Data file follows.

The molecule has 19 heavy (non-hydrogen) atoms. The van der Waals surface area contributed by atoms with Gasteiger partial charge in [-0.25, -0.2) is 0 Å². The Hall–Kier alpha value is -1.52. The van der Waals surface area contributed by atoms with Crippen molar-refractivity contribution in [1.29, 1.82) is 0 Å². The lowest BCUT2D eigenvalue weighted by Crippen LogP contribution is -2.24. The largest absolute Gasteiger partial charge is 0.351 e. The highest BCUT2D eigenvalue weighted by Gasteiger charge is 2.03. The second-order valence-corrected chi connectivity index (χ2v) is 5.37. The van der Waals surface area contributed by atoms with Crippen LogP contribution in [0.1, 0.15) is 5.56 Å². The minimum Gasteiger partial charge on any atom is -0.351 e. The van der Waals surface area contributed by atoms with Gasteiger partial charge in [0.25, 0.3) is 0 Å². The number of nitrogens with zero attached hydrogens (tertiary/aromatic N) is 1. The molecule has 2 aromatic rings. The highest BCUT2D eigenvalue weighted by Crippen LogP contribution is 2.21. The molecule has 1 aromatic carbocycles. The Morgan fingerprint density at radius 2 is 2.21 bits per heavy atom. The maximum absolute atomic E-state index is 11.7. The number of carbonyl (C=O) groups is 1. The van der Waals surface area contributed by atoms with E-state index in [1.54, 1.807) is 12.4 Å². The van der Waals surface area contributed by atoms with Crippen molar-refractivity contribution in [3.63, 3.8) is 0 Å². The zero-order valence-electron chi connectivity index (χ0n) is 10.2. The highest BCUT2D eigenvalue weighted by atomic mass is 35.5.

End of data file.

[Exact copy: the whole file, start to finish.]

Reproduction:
The molecule has 19 heavy (non-hydrogen) atoms. The van der Waals surface area contributed by atoms with Gasteiger partial charge in [-0.25, -0.2) is 0 Å². The Hall–Kier alpha value is -1.52. The van der Waals surface area contributed by atoms with Crippen molar-refractivity contribution in [1.29, 1.82) is 0 Å². The lowest BCUT2D eigenvalue weighted by Crippen LogP contribution is -2.24. The largest absolute Gasteiger partial charge is 0.351 e. The highest BCUT2D eigenvalue weighted by Gasteiger charge is 2.03. The second-order valence-corrected chi connectivity index (χ2v) is 5.37. The van der Waals surface area contributed by atoms with Crippen LogP contribution in [0.1, 0.15) is 5.56 Å². The minimum Gasteiger partial charge on any atom is -0.351 e. The van der Waals surface area contributed by atoms with Gasteiger partial charge in [0.25, 0.3) is 0 Å². The number of nitrogens with zero attached hydrogens (tertiary/aromatic N) is 1. The molecule has 2 aromatic rings. The highest BCUT2D eigenvalue weighted by Crippen LogP contribution is 2.21. The molecule has 1 aromatic carbocycles. The Morgan fingerprint density at radius 2 is 2.21 bits per heavy atom. The maximum absolute atomic E-state index is 11.7. The number of carbonyl (C=O) groups is 1. The van der Waals surface area contributed by atoms with E-state index in [1.54, 1.807) is 12.4 Å². The van der Waals surface area contributed by atoms with Crippen molar-refractivity contribution in [3.63, 3.8) is 0 Å². The zero-order valence-electron chi connectivity index (χ0n) is 10.2. The highest BCUT2D eigenvalue weighted by atomic mass is 35.5.